JOHANNESBURG (miningweekly.com) – Some gold-mining stocks currently have upside potential of 40% and more, says UBS Sub-Saharan Africa market head Marco Spichiger, who expects the gold price to trend back towards $2 000/oz and $2 200/oz levels within six months.
Spichiger, who is conducting a series of gold-investment workshops in South Africa together with UBS executives Nina Reinhart and Martin Bieri, tells Mining Weekly Online that the upside potential of some gold stocks is expected to be realised in the next 12 to 18 months.
“Yes, there will be more upside in smaller companies, but even some of the big companies that have done their homework are expected to recover well,” says Spichiger.
Heading the UBS gold-stock picks are Iamgold, Goldcorp and Newmont.
“These are the three shares in our universe that stand out as particularly interesting, but obviously investors would have to take into account their individual tolerance to risk before taking any decisions,” he adds.
Bieri expects mining stocks in general to attract far more investor interest from the start of 2012, with stock-picking continuing to be the order of the day until then.
On the gold price reviving to $2 200/oz, Spichiger concedes to Mining Weekly Online that there are many variables that have to be closely watched.
For example, the gold price would be hit again if Germany should decide to sell some of its gold to fund eurozone rescue packages.
“But, on the other hand, you have central banks in emerging markets like Brazil which have virtually no gold reserves, and which may be quite willing to build up reserves when the price is right,” Spichiger says.
Bieri says that the technical analysis points to the gold price dipping to $1 550/80/oz levels in early November, which will provide the opportunity for investors to get back into gold.
He adds that many investors bought when the gold price was at $1 200/oz to $1 600/oz, sold when gold reached $1 800/oz and $1 850/oz, and are waiting for the price to fall again so that they can get back into gold once again.
“If the technical analysis is correct, we will see good buying again at the beginning of November at the lower price levels,” he comments.
The world’s central banks, which hold under 20%, or about 30 000 t, of the 166 000 t of gold on surface, continue to be net buyers of gold and Reinhart sees no reason why there should be any significant change to the net-buying position of the central banks.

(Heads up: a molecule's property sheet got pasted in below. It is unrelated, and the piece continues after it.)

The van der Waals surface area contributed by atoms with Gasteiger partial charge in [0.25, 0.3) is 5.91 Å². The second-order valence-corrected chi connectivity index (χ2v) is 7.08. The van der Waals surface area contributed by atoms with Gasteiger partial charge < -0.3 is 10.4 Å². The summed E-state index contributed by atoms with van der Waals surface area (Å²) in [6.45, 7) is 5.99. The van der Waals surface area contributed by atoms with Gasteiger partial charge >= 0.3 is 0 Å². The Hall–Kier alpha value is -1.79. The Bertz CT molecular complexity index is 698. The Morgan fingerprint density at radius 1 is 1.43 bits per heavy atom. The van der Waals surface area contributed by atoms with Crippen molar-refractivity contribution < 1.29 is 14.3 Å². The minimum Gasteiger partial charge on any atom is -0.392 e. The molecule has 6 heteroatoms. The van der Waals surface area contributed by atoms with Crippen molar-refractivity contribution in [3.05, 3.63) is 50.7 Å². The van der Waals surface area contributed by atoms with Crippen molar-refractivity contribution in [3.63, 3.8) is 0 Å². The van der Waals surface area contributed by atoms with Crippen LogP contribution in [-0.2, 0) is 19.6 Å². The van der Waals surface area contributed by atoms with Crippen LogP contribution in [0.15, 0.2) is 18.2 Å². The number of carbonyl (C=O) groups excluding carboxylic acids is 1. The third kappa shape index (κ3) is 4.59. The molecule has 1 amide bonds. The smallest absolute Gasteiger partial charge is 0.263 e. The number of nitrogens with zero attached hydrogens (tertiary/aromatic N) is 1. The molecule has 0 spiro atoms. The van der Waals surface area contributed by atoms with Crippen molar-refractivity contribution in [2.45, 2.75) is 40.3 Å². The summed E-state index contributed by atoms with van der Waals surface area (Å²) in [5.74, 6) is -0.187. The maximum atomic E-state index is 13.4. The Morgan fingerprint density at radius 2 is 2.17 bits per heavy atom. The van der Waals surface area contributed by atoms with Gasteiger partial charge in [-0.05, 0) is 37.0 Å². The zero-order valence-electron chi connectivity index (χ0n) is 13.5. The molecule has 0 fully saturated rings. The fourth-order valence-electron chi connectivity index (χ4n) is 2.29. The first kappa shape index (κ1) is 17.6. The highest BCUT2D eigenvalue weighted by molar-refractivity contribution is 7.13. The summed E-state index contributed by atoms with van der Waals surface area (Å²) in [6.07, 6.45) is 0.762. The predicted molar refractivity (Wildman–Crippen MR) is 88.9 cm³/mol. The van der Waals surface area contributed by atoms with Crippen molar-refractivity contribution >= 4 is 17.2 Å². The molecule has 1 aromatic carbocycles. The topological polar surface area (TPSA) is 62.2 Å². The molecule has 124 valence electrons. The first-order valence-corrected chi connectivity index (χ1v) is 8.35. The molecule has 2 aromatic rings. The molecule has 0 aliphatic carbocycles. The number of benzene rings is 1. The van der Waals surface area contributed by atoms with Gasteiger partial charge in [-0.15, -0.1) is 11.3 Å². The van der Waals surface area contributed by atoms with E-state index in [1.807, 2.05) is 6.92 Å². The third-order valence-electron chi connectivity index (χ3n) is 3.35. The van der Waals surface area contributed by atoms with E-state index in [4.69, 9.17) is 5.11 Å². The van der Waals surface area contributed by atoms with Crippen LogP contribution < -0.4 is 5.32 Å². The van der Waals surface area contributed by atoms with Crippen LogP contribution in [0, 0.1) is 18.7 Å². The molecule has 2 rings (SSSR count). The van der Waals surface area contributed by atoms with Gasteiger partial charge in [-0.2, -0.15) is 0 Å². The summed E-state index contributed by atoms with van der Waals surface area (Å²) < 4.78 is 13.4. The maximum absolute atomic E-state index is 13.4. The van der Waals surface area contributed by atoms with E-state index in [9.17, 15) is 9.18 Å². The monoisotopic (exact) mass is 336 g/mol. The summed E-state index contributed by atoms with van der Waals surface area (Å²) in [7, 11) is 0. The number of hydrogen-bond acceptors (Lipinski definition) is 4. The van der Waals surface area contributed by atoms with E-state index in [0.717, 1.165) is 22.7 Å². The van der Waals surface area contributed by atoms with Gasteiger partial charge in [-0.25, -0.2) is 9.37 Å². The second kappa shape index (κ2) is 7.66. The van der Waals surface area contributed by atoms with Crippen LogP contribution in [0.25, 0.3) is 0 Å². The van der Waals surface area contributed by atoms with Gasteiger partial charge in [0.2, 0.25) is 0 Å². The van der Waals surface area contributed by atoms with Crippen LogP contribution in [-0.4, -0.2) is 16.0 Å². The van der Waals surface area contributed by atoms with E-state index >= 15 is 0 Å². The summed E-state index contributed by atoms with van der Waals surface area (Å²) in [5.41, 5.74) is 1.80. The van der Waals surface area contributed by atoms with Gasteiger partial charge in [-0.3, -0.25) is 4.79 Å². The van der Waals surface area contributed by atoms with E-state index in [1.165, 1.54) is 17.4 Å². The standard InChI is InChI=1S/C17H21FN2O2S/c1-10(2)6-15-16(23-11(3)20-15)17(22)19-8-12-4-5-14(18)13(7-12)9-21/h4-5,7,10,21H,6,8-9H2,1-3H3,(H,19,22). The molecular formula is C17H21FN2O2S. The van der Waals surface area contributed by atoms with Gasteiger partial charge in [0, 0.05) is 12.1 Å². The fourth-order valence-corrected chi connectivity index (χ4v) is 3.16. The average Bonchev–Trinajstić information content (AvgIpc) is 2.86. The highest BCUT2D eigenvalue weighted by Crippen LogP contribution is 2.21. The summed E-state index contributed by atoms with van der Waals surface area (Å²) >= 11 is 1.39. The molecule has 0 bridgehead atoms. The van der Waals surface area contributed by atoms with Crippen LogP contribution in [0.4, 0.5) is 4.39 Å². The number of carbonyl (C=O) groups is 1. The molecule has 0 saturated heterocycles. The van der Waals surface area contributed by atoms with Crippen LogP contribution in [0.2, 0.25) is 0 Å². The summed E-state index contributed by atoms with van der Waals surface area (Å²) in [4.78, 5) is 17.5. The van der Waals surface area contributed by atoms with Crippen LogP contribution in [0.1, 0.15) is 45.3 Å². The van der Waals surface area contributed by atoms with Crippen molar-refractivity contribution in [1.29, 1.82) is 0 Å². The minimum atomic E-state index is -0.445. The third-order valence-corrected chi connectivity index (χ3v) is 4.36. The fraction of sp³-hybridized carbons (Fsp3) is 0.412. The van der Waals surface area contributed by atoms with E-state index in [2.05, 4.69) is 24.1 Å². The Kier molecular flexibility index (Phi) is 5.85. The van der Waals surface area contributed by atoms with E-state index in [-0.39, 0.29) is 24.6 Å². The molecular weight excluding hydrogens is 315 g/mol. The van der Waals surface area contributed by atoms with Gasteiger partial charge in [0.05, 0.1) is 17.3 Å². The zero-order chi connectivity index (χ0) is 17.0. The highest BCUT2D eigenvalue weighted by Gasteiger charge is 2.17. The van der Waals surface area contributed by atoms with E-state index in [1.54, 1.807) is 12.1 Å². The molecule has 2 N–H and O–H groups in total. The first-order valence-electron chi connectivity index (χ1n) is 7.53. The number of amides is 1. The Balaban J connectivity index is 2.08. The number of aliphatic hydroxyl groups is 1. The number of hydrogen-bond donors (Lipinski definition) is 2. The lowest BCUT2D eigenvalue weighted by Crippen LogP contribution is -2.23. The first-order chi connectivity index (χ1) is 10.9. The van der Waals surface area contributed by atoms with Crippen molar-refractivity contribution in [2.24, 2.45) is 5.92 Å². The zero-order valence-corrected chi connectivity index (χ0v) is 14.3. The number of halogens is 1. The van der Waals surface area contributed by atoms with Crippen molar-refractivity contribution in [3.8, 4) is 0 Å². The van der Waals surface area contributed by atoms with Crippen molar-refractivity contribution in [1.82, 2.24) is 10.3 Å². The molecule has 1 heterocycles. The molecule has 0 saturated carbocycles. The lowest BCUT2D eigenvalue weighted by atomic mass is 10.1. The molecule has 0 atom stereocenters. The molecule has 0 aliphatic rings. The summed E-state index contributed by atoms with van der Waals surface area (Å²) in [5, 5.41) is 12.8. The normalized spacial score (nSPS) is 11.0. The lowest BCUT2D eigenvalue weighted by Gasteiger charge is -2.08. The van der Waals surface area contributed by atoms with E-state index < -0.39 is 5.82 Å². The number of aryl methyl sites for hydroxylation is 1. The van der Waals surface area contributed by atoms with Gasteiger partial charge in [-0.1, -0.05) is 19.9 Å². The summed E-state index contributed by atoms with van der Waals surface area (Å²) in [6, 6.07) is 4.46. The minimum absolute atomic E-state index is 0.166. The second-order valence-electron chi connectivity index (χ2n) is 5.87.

The only other reserves that these banks could accumulate are currencies and the world’s four major currencies of the British pound, the Japanese yen, the US dollar and the euro have become “the beauty contest of the ugly”, simply because not one of the currencies is attractive.
The eurozone crisis is discrediting the euro, the dollar is expected to depreciate, the uncertain political direction of coalition-led and stagflation-threatened Britain is weighing on the pound, and analysts continue to scratch their heads over the continued strength of the yen despite two decades of zero growth in Japan.
Against that background, the UBS team believe that gold has to hold the greater central-bank appeal.
Further, cyclical gold jewellery purchasing is traditional within the Indian wedding season.
“That’s why we believe that gold may bounce back in the short term. Medium term we're a bit more cautious, and longer term we still believe that gold has its value in a portfolio as an investment instrument,” Spichiger outlines to Mining Weekly Online.
As part of the investment workshop, UBS adapts genuine data in a virtual million-dollar investment simulation, fast-forwards and compares the outcome of the individually chosen investments against what actually took place historically.
The history spans bullish and bearish periods and times when the gold price has fallen but gold shares have shot up.
The workshops culminate with participants developing a virtual million-dollar gold portfolio based on current market conditions.
In a dry run done six weeks ago in Zurich, Spichiger chose to short physical gold and go long on gold shares, which paid off handsomely, until being hit by the last big stock-market drop.
He had expected the financial crisis to fade, stability to return and the stock markets to shoot up, which was why he bought the gold shares on the basis of diminishing gold supply – but he is still not better off.
“Even for me, as a banker, it was a learning outcome. You put your market view together in a structured process, but then the market surprises you, and it moves in a completely different way,” Spichiger confides to Mining Weekly Online.
The aim of the simulation exercise, being carried out in Asia, Europe, the Middle East and Africa, is to bring investors “as close as possible to the crystal ball” and to arrive at enlightened investment decision-making.